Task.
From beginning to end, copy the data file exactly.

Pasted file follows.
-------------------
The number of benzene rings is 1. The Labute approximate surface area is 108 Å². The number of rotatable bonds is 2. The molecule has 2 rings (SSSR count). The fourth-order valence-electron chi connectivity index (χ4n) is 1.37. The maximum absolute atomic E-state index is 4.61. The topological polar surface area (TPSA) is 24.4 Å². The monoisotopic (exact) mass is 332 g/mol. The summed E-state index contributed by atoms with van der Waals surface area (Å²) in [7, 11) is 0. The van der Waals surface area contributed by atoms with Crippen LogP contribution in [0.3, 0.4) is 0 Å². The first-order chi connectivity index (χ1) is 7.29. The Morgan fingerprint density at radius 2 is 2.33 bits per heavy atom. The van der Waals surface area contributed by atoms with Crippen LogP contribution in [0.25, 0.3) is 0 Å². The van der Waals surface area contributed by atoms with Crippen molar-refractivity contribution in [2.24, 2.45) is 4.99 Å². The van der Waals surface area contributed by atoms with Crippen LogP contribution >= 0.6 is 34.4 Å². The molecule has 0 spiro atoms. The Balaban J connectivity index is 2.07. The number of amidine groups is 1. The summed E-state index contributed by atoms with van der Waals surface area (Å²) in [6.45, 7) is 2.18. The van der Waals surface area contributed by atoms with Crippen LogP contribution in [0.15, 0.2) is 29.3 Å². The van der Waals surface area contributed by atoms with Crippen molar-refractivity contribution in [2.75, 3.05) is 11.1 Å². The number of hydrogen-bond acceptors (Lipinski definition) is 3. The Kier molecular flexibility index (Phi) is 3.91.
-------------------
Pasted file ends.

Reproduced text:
The number of benzene rings is 1. The Labute approximate surface area is 108 Å². The number of rotatable bonds is 2. The molecule has 2 rings (SSSR count). The fourth-order valence-electron chi connectivity index (χ4n) is 1.37. The maximum absolute atomic E-state index is 4.61. The topological polar surface area (TPSA) is 24.4 Å². The monoisotopic (exact) mass is 332 g/mol. The summed E-state index contributed by atoms with van der Waals surface area (Å²) in [7, 11) is 0. The van der Waals surface area contributed by atoms with Crippen LogP contribution in [0.3, 0.4) is 0 Å². The first-order chi connectivity index (χ1) is 7.29. The Morgan fingerprint density at radius 2 is 2.33 bits per heavy atom. The van der Waals surface area contributed by atoms with Crippen LogP contribution in [0.25, 0.3) is 0 Å². The van der Waals surface area contributed by atoms with Crippen molar-refractivity contribution in [2.24, 2.45) is 4.99 Å². The van der Waals surface area contributed by atoms with Crippen LogP contribution >= 0.6 is 34.4 Å². The molecule has 0 spiro atoms. The Balaban J connectivity index is 2.07. The number of amidine groups is 1. The summed E-state index contributed by atoms with van der Waals surface area (Å²) in [6.45, 7) is 2.18. The van der Waals surface area contributed by atoms with Crippen LogP contribution in [0.15, 0.2) is 29.3 Å². The van der Waals surface area contributed by atoms with Crippen molar-refractivity contribution in [2.75, 3.05) is 11.1 Å². The number of hydrogen-bond acceptors (Lipinski definition) is 3. The Kier molecular flexibility index (Phi) is 3.91.